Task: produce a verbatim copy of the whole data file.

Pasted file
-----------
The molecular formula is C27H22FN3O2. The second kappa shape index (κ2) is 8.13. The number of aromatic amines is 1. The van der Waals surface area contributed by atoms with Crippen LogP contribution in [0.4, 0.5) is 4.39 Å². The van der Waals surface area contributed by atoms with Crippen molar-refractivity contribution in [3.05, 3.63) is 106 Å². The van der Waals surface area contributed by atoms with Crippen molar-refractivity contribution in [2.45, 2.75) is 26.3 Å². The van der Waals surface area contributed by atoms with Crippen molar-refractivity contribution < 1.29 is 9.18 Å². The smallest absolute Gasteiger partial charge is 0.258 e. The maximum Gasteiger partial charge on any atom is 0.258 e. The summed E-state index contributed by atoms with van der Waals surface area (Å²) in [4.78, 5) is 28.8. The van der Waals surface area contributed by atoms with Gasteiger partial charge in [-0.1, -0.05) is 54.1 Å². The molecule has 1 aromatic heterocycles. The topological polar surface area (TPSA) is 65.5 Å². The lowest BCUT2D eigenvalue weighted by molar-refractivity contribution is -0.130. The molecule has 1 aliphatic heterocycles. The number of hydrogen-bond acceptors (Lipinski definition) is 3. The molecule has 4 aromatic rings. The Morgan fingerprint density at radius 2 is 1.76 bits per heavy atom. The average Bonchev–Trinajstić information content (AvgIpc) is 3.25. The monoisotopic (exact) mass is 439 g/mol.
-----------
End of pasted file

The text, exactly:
The molecular formula is C27H22FN3O2. The second kappa shape index (κ2) is 8.13. The number of aromatic amines is 1. The van der Waals surface area contributed by atoms with Crippen LogP contribution in [0.4, 0.5) is 4.39 Å². The van der Waals surface area contributed by atoms with Crippen molar-refractivity contribution in [3.05, 3.63) is 106 Å². The van der Waals surface area contributed by atoms with Crippen molar-refractivity contribution in [2.45, 2.75) is 26.3 Å². The van der Waals surface area contributed by atoms with Crippen molar-refractivity contribution < 1.29 is 9.18 Å². The smallest absolute Gasteiger partial charge is 0.258 e. The maximum Gasteiger partial charge on any atom is 0.258 e. The summed E-state index contributed by atoms with van der Waals surface area (Å²) in [4.78, 5) is 28.8. The van der Waals surface area contributed by atoms with Gasteiger partial charge in [-0.1, -0.05) is 54.1 Å². The molecule has 1 aromatic heterocycles. The topological polar surface area (TPSA) is 65.5 Å². The lowest BCUT2D eigenvalue weighted by molar-refractivity contribution is -0.130. The molecule has 1 aliphatic heterocycles. The number of hydrogen-bond acceptors (Lipinski definition) is 3. The molecule has 4 aromatic rings. The Morgan fingerprint density at radius 2 is 1.76 bits per heavy atom. The average Bonchev–Trinajstić information content (AvgIpc) is 3.25. The monoisotopic (exact) mass is 439 g/mol.